Councils blow a fortune on calling the speaking clock
The BT service costs 31p a minute from a landline, though it's free online, but staff at Newcastle, Durham, Northumberland and North Tyneside councils have blown the equivalent of calling the service constantly for five days.
It really is unbelievable. And at a time when, no doubt, they are seeing colleagues and maybe even themselves laid off as their councils try to save money.
On top of this, they spent a further £50,000 calling premium rate phone numbers, despite claiming they had systems in place which prevented such calls. Maybe they want to check the small print on the service contract there, particularly the bit where it says, 'this service will not block premium rate calls'.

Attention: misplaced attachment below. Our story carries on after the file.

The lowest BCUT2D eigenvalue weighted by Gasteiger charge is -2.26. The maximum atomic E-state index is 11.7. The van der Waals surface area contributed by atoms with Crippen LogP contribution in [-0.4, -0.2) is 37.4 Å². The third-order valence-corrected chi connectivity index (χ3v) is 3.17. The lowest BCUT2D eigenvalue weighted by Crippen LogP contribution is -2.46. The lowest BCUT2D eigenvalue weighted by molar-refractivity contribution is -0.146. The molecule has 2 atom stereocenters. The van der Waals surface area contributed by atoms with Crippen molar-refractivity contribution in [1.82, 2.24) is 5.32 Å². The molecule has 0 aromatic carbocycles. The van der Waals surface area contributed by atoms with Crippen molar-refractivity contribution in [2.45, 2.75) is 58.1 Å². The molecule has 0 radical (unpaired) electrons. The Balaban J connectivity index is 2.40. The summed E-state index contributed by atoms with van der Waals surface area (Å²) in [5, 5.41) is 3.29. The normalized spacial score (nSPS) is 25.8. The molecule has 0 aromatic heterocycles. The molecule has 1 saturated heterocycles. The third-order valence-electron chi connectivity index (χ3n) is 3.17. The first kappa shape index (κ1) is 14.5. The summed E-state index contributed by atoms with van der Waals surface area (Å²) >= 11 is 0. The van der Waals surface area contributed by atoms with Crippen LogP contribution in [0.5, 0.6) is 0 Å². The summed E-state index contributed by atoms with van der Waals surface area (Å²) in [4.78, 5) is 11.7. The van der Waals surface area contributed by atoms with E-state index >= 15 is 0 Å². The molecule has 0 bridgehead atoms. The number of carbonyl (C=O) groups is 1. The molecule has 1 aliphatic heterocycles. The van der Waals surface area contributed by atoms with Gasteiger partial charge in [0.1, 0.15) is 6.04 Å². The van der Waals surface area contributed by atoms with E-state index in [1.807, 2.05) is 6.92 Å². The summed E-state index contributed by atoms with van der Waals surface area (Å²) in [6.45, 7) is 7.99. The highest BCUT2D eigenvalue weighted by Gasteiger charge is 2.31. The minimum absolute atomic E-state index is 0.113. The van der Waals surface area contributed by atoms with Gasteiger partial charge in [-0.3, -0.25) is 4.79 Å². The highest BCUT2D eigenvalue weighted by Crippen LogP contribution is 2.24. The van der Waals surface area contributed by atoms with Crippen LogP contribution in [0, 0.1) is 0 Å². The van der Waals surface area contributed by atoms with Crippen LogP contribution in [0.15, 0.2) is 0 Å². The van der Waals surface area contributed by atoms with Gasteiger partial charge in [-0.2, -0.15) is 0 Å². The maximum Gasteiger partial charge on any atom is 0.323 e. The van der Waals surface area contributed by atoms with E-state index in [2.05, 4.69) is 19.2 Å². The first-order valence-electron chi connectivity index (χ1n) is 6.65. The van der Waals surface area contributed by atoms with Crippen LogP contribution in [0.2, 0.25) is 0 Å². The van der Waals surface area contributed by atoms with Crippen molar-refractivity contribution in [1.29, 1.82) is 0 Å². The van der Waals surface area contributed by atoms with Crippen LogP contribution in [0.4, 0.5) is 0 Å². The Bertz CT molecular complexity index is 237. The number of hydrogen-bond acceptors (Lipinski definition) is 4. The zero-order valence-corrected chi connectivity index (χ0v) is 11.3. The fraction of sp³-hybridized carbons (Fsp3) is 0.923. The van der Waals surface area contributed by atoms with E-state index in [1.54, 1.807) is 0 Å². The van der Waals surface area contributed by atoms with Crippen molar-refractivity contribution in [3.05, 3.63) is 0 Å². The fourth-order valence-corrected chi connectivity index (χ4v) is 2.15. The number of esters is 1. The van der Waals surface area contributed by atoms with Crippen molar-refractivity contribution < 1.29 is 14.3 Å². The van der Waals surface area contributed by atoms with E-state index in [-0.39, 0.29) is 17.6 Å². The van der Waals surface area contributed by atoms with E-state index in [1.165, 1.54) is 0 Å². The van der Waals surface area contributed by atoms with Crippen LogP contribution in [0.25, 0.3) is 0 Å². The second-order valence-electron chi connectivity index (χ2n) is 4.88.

They should all head down the road to South Tyneside council which has an automatic bar on all phones ringing the clock service. They could even take some sandwiches for the visit and make a day of it.
At Newcastle City Council, a spokesman said premium rate calls to services like the speaking clock or directory inquiries could only be made with a manager's consent. Cue new managers.
Of course there are many excuses being trotted out by these councils as to how this waste occurred. You know, new telephony services, engineers testing equipment, renegade staff, aliens, that sort of thing.
Maybe all those are true but what the councils fail to see is how this all looks to the taxpayer. The taxpayer who gets nothing but a fortnightly bin collection to show for a regular and expensive contribution to the council coffers.
I don't know why I'm surprised at this because every new day brings yet another sorry tale of council waste that beggars belief. Yesterday there was Bury council buying iPads for the binmen and today it's calling the speaking clock like a lovesick teenager.
Give us strength.